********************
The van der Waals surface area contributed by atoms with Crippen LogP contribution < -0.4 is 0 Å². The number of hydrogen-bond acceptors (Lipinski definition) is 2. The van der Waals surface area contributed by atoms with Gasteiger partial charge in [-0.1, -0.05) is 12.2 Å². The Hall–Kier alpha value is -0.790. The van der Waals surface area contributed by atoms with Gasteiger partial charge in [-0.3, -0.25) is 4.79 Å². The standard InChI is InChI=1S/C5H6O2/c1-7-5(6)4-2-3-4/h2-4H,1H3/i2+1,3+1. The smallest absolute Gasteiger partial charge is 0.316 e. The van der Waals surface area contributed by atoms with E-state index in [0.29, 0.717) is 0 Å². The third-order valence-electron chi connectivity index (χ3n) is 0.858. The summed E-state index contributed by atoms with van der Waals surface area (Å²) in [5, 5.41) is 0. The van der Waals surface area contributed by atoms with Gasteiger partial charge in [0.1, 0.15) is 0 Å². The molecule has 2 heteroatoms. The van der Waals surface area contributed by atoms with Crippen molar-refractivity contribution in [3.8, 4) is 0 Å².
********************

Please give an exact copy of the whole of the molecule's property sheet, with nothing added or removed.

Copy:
The van der Waals surface area contributed by atoms with Crippen LogP contribution < -0.4 is 0 Å². The number of hydrogen-bond acceptors (Lipinski definition) is 2. The van der Waals surface area contributed by atoms with Gasteiger partial charge in [-0.1, -0.05) is 12.2 Å². The Hall–Kier alpha value is -0.790. The van der Waals surface area contributed by atoms with Gasteiger partial charge in [-0.3, -0.25) is 4.79 Å². The standard InChI is InChI=1S/C5H6O2/c1-7-5(6)4-2-3-4/h2-4H,1H3/i2+1,3+1. The smallest absolute Gasteiger partial charge is 0.316 e. The van der Waals surface area contributed by atoms with E-state index in [0.29, 0.717) is 0 Å². The third-order valence-electron chi connectivity index (χ3n) is 0.858. The summed E-state index contributed by atoms with van der Waals surface area (Å²) in [5, 5.41) is 0. The van der Waals surface area contributed by atoms with Gasteiger partial charge in [0.1, 0.15) is 0 Å². The molecule has 2 heteroatoms. The van der Waals surface area contributed by atoms with Crippen molar-refractivity contribution in [3.8, 4) is 0 Å².